[Every Monday, I'm going to be counting down my 52 favorite musical numbers from musical movies and TV shows. I might not like the full movie/show, but the number makes the list for various reasons: 1) I have to like the song, 2) the visual of how the number is performed is most likely unique or fun, 3) both song and visual mixes well to create an exciting or powerful number. So let's get to the next on the list.]

One of the longer numbers on this list, and definitely one of the more "talkie" ones. This scene is hands down one of the best moments in the entire movie. Going from cellmate to cellmate as they reveal how they murdered their lovers all while wearing skimpy little outfits... yeah, that's pretty much all that needs to be said. It's twisted, demented, sexy, catchy, and fun. It's the "Cell Block Tango" from Chicago.


The Vlog - S3.9: Jess' Version.

Here's episode S3.9.

If you don't have a knowledge of the previous Story Time episode, I'd strongly recommend going back to watch that one first. This episode is an alternate take on "Rachel's Version," so that the situations will be the same (actually the first "act" is almost exactly the same), but the dialogue and whatnot is a bit different (for the rest). The idea for this was that there's some kind of discontent between Rachel and Jess that happened a long time ago, but both of them remember how it happened differently (in the end blaming the other for the events). In other words, knowing/remembering "Rachel's Version" will help with the understanding and jokes of "Jess' Version." Of the two versions, I actually just slightly prefer this one, only because of the last 30 seconds and 2 lines given within that 30 seconds (one of which is, to me, this season's "mind penis" line... it's my favorite). Randomly, you might have noticed that neither this episode nor the previous Story Time were labeled as such. It was a mistake with Rachel's Version, but I carried it over to this one with the idea that "Nick" didn't title the former, as he wouldn't know there'd actually be more than one version. But the next Story Time after this is labeled, and it will be the last one. That being said... enjoy!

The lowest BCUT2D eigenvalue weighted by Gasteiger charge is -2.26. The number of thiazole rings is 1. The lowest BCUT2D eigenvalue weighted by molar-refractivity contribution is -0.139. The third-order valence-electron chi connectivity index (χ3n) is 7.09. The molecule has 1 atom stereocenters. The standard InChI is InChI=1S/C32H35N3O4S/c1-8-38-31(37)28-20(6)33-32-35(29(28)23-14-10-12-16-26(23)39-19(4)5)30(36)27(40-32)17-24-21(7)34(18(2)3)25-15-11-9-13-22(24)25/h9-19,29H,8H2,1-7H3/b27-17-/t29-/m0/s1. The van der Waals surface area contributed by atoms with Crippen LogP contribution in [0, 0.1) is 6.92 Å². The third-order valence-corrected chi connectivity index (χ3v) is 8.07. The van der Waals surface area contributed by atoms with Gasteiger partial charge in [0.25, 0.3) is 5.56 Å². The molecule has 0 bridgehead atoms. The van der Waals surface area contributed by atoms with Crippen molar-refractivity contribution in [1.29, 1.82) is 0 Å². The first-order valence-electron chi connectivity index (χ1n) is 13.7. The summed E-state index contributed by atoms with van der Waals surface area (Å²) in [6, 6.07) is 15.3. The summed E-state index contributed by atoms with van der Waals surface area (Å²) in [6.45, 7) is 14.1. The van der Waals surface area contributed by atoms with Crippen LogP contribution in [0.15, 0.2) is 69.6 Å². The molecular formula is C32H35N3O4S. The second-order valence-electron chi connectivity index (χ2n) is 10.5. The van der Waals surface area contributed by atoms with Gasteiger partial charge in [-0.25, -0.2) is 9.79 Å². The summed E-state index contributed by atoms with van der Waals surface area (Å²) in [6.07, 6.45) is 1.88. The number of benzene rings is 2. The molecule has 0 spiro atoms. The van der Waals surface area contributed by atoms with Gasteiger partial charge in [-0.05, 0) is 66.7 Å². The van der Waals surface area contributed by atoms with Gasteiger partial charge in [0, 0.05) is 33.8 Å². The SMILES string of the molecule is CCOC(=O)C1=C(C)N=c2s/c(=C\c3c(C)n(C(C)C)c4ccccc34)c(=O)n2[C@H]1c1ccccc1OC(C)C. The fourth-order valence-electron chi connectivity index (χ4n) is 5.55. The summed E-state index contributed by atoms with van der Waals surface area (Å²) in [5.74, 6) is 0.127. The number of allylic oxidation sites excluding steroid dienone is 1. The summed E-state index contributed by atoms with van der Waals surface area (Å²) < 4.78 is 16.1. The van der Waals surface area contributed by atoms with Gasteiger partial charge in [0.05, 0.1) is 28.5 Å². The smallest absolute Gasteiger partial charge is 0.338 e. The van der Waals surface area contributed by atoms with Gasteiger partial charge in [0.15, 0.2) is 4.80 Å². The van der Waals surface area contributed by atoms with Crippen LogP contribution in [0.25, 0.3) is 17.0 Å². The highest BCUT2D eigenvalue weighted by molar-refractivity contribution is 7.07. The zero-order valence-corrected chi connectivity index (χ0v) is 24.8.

NOTE: For some reason, YouTube is being weird with the embedding. If the video is not loading for you here, click here and watch it straight from the site. Sorry for the inconvenience.


Announcement: The 50/50 Project (2012).

Note: In honor of yesterday's Anonymous commenter, I've decided to move this post from Saturday to today. Also, I want to finish reading The Hot Rock before I watch and review the movie, so I'm giving myself a few extra days; therefore, I didn't have a post for today--so I might as well, right?


UPDATE: The list is now complete! Thank you to everybody who volunteered and sent me films in record time!